Its tenants included Jennifer Lopez and Alex Rodriguez, who bought a 4,000 square foot unit in 2018 for $15.3million – only to sell about a year later for $17.5million.
It also attracted many foreign buyers looking for some discretion in the Big Apple.
In 2016, the penthouse on the 96th floor was bought by Saudi billionaire Fawaz Alhokair for almost $88million.
He is now selling his more than 8,000-square foot penthouse overlooking Central Park for $170 million.
‘Far from the ultraluxury spaces that they were promised, however, Unit Owners were sold a building plagued by breakdowns and failures that have endangered and inconvenienced residents,’ the lawsuit states.
It says residents have been trapped ‘on several occasions’ for hours in stalled elevator cars, at least in part because of the building sway.
There have also been a number of floods and leaks, both on high floors and in the sub-basement, which the condo board attributes to poor plumbing and installation.
According to the Times, some 35 units and common areas were damaged by water, causing millions of dollars in damages, and one flood disabled two residential elevators in the ultra-tall building for weeks.
Noise complaints were also frequent with even Richard Ressler, a founder of CIM Group, and a unit owner, once saying the sound and vibration issues were ‘intolerable’ and made it difficult to sleep in inclement weather.
Another reportedly said the trash chute ‘sounds like a bomb’ when garbage is tossed.
There are also reportedly cracked ceilings, misaligned joints and sliding doors that do not work.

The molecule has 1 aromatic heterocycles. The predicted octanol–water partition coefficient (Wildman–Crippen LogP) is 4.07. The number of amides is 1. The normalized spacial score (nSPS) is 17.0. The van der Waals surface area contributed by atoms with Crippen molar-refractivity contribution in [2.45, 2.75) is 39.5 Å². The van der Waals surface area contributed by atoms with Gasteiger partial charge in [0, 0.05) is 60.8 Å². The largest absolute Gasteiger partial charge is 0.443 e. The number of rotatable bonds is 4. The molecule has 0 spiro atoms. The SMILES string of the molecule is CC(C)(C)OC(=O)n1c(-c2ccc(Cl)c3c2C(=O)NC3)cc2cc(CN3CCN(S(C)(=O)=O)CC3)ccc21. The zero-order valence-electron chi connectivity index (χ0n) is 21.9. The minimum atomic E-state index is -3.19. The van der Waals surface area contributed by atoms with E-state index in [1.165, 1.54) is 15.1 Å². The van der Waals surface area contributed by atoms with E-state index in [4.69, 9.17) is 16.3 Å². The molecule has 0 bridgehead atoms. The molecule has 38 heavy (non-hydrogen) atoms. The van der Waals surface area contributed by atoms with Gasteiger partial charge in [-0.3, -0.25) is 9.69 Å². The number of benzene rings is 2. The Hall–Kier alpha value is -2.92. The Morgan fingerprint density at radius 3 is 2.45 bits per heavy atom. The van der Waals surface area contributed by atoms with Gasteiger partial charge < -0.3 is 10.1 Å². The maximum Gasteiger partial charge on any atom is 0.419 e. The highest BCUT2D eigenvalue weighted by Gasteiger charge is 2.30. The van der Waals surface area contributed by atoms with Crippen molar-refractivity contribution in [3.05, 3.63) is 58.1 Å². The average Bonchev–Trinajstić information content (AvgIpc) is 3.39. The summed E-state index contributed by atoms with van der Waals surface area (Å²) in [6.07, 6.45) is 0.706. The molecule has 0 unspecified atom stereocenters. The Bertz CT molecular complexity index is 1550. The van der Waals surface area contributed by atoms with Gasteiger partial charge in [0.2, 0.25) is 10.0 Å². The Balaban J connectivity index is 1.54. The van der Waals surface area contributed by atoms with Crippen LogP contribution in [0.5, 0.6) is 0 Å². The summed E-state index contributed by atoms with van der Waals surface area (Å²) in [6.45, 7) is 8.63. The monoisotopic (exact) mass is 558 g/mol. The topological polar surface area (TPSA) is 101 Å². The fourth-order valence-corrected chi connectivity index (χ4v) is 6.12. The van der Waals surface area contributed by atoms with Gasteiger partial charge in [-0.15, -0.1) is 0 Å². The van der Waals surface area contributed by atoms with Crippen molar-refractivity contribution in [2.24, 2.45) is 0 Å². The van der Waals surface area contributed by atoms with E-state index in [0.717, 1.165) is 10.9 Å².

The lawsuit further states that the sponsor group hired a consultant that recommended using duct tape to stabilize the insecure materials.
And, residents claim, while attempting to patch a leak on a sublevel in June, a contractor mistakenly drilled into electrical wiring, causing an explosion ‘which threw the contractor backwards, several feet through the air,’ and knocked out the power for some residents.
It was the second such explosion in three years, and the repairs cost more than $15 million, the Times reports.
Celebrity couple Jennifer Lopez and Alex Rodriguez lived in the building until they separated earlier this year
Sarina Abramovich, who owns a unit in the building, said that the problems at the apartment building caused infighting among residents, previously telling the Times: ‘Everybody hates each other here.’
She and her husband purchased a $17 million apartment in 2016, expecting white-glove treatment upon arrival, according to the Daily Beast.
But instead, she was brought to her unit in a freight elevator ‘surrounded by steel plates and plywood, with a hard-hat operator.’
Since then, property insurance premiums have skyrocketed roughly 300 percent for the building, which holds an energy efficiency rating of a D, and residents who were promised free breakfasts at the Michelin Star-rated restaurant Juni now have to spend $15,000 annually to subsidize the restaurant’s operation, the Daily Beast reports.
Meanwhile, most of the 125-unit building is nearly sold out, the Times reports, but since reports of defects at the building emerged in February, sales have been slow.
Eleven units are now listed for sale, ranging from around $7 million for a low floor, to-bedroom apartment up to $169 million for a penthouse.
Since January, though, only one has closed.